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Gryposuchinae is an extinct subfamily of gavialid crocodylians. Gryposuchines lived mainly in South America during the Oligocene and Miocene epochs, though "Gavialis" papuensis survived more recently into the Late Pleistocene/Holocene. Most were long-snouted coastal forms. The group was named in 2007 and includes genera such as Gryposuchus and Aktiogavialis.

Temporal range: Late Oligocene - Holocene, 25–0.117 Ma
Scientific classification e
Kingdom: Animalia
Phylum: Chordata
Class: Reptilia
Order: Crocodilia
Family: Gavialidae
Subfamily: Gryposuchinae
Vélez-Juarbe et al., 2007

See text.



Gryposuchines have long, narrow snouts and protruding eye sockets. One distinguishing feature of the group is the lack of a large exposure of the prootic bone around the trigeminal foramen, a hole in the side of the braincase wall.[1]


Gryposuchinae was named in 2007 as a subfamily of closely related gavialid crocodilians. It was defined as a stem-based taxon including Gryposuchus jessei and all crocodilians more closely related to it than to Gavialis gangeticus (the gharial) or Tomistoma schlegelii (the False gharial).[1] Other gavialoids from the Americas include thoracosaurs from the Late Cretaceous and Paleocene and long-snouted tomistomines from the Eocene, but neither of these groups are closely related to gryposuchines. The relationship of tomistomines in particular is unclear, as they have also been classified as crocodiles.[2]

A phylogenetic analysis conducted in the 2007 study found Gryposuchinae to include the genera Aktiogavialis, Gryposuchus, Ikanogavialis, Piscogavialis, and Siquisiquesuchus. Below is a cladogram from the 2007 analysis showing the phylogenetic relationships of gryposuchines among gavialoids:[1]
















Based on the deposits in which they were found, most gryposuchines lived along coastlines. This distinguishes them from Asian gavialids like the gharial, which live only in freshwater. The ancestors of both gryposuchines and Asian gavialids were probably also coastal animals. Eogavialis, a basal gavialid, is known from both marine and non-marine deposits in Egypt. If it was a coastal animal, it may have been similar to the ancestor of later gavialids including gryposuchines.[1]

The origin of gryposuchines is unclear. Earlier gavialids that were their probable ancestors are known from Africa and Asia. Traditionally, an African origin has been favored because gavialids would have been more likely to cross the Atlantic Ocean than the longer expanses of the Pacific Ocean. Moreover, warm equatorial currents run across the Atlantic from Africa to the Americas, assisting in travel. The presence Aktiogavialis in the Caribbean supports an Atlantic migration. Being the oldest known gryposuchine, Aktiogavialis was likely in the closest position to the time and location of the radiation.[1]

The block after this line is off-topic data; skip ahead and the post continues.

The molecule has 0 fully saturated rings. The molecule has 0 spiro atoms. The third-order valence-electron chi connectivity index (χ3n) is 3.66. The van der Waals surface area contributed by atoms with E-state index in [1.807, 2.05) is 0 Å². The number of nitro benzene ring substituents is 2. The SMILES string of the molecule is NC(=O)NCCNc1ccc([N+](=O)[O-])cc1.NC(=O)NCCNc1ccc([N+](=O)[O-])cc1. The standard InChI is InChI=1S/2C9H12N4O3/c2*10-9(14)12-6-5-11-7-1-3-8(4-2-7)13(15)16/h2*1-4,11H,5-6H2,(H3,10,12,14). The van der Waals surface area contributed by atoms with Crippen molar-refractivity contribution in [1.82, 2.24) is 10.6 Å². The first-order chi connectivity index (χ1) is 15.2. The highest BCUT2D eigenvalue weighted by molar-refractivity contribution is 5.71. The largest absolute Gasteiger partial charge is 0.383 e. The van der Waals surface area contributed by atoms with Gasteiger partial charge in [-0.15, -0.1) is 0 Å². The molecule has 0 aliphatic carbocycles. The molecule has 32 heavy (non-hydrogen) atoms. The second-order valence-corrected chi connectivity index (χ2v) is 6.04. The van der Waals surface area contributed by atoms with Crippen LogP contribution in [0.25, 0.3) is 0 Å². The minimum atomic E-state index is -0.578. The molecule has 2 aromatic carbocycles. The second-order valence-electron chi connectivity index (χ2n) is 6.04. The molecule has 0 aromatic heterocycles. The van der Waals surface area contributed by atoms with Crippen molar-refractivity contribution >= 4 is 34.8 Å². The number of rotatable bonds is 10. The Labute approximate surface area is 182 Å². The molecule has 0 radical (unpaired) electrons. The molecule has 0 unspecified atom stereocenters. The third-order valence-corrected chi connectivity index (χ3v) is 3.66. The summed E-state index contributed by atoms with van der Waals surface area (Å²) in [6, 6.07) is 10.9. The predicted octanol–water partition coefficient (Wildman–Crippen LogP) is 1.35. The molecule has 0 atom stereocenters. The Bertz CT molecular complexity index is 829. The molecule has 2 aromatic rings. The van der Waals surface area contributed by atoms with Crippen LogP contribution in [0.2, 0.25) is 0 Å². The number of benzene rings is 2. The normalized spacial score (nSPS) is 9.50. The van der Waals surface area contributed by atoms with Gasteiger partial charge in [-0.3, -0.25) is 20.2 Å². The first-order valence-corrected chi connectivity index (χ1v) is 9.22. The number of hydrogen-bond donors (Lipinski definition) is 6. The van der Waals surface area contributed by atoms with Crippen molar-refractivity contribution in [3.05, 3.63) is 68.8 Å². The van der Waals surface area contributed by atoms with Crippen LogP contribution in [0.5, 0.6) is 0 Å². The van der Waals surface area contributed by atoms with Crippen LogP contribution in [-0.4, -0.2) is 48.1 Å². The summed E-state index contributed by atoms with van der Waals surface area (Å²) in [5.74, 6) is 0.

Gryposuchines as a whole largely disappeared in the Pliocene, alongside several other gavialid taxa, due to poorly understood factors, though possibly linked to climate changes of the period. However, the Late Pleistocene or Holocene aged "Gavialis" papuensis from the Solomon Islands is a clear gryposuchine, separated from its closest relatives by a temporal barrier of at least 6 million years and a geographical barrier of at least 10,000 km, presumably having reached Melanesia in a similar fashion as Brachylophus and Lapitiguana iguanas, carried by Pacific oceanic currents. Found in association with dugongs and sea turtles, Gavialis papuensis was a marine animal like its ancestors, a 2-3 meter long coastoal piscivore so far known only from Murua. Like other Pleistocene gharials, it presumably was hunted to extinction by humanity.[3]


  1. ^ a b c d e Vélez-Juarbe, Jorge; Brochu, C.A.; Santos, H. (2007). "A gharial from the Oligocene of Puerto Rico: transoceanic dispersal in the history of a non-marine reptile". Proceedings of the Royal Society B. 274 (1615): 1245–1254. doi:10.1098/rspb.2006.0455. PMC 2176176. PMID 17341454.
  2. ^ Brochu, C.A.; Gingerich, P.D. (2000). "New tomistomine crocodylian from the Middle Eocene (Bartonian) of Wadi Hitan, Fayum Province, Egypt". University of Michigan Contributions from the Museum of Paleontology. 30 (10): 251–268.
  3. ^ Molnar, R. E. 1982. A longirostrine crocodilian from Murua (Woodlark), Solomon Sea. Memoirs of the Queensland Museum 20, 675-685.